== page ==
Mildred Douglas (Devon Rose) is a product of the ultra-rich but has a conscience that’s curious about the lower-class lifestyles. While she looks and acts like quintessential richness, there’s an innocence that allows her to see beyond her elevated station in life. At least she wants to. Her elevated language and reference to her wealth betrays what’s essentially true about her. Aunt Douglas (Janae Hatchett) has no issues with being filthy rich, even if it’s earned on the backs of the laborers. For both actors, they played their text closely, while imagining that wealth lifestyle. There was conflict between these characters, and we saw their differences in how they never looked at each other in dialog. They also nursed several long pauses in conversation, representing the vacuous emptiness of anything important to the upper class. Rose and Hatchett allowed these pauses to make the audience uncomfortable.

Paddy (Jackie Kemp) is the old, grizzled sailor who advises and mentors Yank, with little success. He sees a bigger picture of their plight than the others. While Yank is an idol to the men, Paddy is wise and worth hearing. His monologue about sailing in the old schooner days is the most engaging speech of the play. He paints a picture of those days and Kemp leaned into this story completely, allowing his imagination to play out Paddy’s wistful memories. We could feel Paddy’s longing, reliving them if only for a moment. Kemp also sang some new songs and, with a particularly good voice, turned dry monologues into living story. They were a respite from the stream of O’Neill’s words.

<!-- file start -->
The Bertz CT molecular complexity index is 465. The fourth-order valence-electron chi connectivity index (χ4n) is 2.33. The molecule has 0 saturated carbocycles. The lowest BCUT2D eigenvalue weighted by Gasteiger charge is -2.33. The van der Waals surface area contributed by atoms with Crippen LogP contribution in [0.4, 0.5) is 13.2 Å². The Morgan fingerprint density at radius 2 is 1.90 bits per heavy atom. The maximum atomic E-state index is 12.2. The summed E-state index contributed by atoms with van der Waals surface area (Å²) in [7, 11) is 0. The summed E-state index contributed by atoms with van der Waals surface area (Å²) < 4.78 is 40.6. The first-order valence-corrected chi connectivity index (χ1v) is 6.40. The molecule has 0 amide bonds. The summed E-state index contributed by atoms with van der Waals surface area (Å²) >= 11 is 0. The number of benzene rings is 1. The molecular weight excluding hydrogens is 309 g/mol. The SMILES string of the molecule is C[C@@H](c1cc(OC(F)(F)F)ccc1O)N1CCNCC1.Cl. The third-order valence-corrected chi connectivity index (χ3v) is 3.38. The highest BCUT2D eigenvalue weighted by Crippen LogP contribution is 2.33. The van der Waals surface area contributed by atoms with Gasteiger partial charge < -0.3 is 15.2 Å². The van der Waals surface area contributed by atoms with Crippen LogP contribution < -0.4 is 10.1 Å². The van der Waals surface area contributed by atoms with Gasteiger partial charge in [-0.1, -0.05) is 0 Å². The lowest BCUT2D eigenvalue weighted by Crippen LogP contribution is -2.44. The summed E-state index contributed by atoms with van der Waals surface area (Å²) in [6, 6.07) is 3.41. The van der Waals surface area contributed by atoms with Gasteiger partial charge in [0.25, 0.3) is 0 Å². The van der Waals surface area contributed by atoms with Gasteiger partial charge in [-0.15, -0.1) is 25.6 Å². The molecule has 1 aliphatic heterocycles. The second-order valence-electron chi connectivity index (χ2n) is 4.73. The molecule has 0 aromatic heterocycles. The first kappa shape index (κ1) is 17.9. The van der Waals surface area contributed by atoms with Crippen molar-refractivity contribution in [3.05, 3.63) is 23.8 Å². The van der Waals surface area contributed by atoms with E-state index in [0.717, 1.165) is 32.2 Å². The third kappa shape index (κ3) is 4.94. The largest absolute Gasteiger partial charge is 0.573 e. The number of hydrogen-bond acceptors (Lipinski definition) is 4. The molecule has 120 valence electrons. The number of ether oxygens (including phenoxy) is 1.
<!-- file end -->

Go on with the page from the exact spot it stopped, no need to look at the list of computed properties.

Jon Garrard, as Long, is a younger advisor to Yank, but he tries to move him to the dark side, essentially Marxist in those days. He lives on the angry side of the class struggle and wants Yank to join the fight. Yank doesn’t understand Long’s erudite words, but Long persists and Garrard keeps this energy flowing through every encounter, though with escalating exasperation, as Long realizes Yank is a lost cause.

Yank was played by Director Joey Folsom, a last-minute adaptation to the realities of live theater. Folsom stepped into the role, not knowing text by memory, but surely knowing the blocking and tenor of the role. Directors enter a production with a view to the story they want to tell. While Folsom carried the printed text for reference, after we began to feel the story unfold, we focused on Folsom’s character work. We heard the story rather than seeing a struggling actor. Folsom, known well for his Lenny Bruce, is an accomplished actor, but we saw an extraordinary acceptance for this challenge with great energy. While the text-in-hand may have slightly limited his acting mobility, he made up for this by committing to the character and allowing Yank to take this journey with all the highs and lows of a life in stress. It was a reliable performance.

The Hairy Ape is a classical, and classic, story. This company focuses on classical plays, so it fits with the mission. Beyond that, why this play now? The playbill doesn’t indicate a theme for TCTP, but we can guess at some.

These themes persist across time. The world is again in a time of great class division. The gulf between upper- and lower-class lifestyle is greater than it’s ever been. We’re seeing this gulf separate and fragment whole sections of society and now, as in O’Neill’s time, the haves are actively trying to squash the have-nots. This story reflects our time.

Kudos to TCTP for bringing this rarely seen play to life. Director Folsom and TCTP have created a theater experience we don’t often see. It’s hard to watch for some, because of O’Neill’s writing style. He wrote for the twenties and thirties, but we live in an era of soundbites and 30-second videos. This play will not appeal to everyone. But devout theater lovers will love dipping their toes into this classical era and seeing a Nobel laureate’s work come to life. I suggest you see The Hairy Ape.

The Classics Theatre Project
The Core Theater
518 W. Arapaho Road
Richardson, TX 75080

Plays through November 6th.
Wednesdays - Saturdays at 7:30 pm
Tickets: $18
For information and tickets, visit or call (214) 930-5338.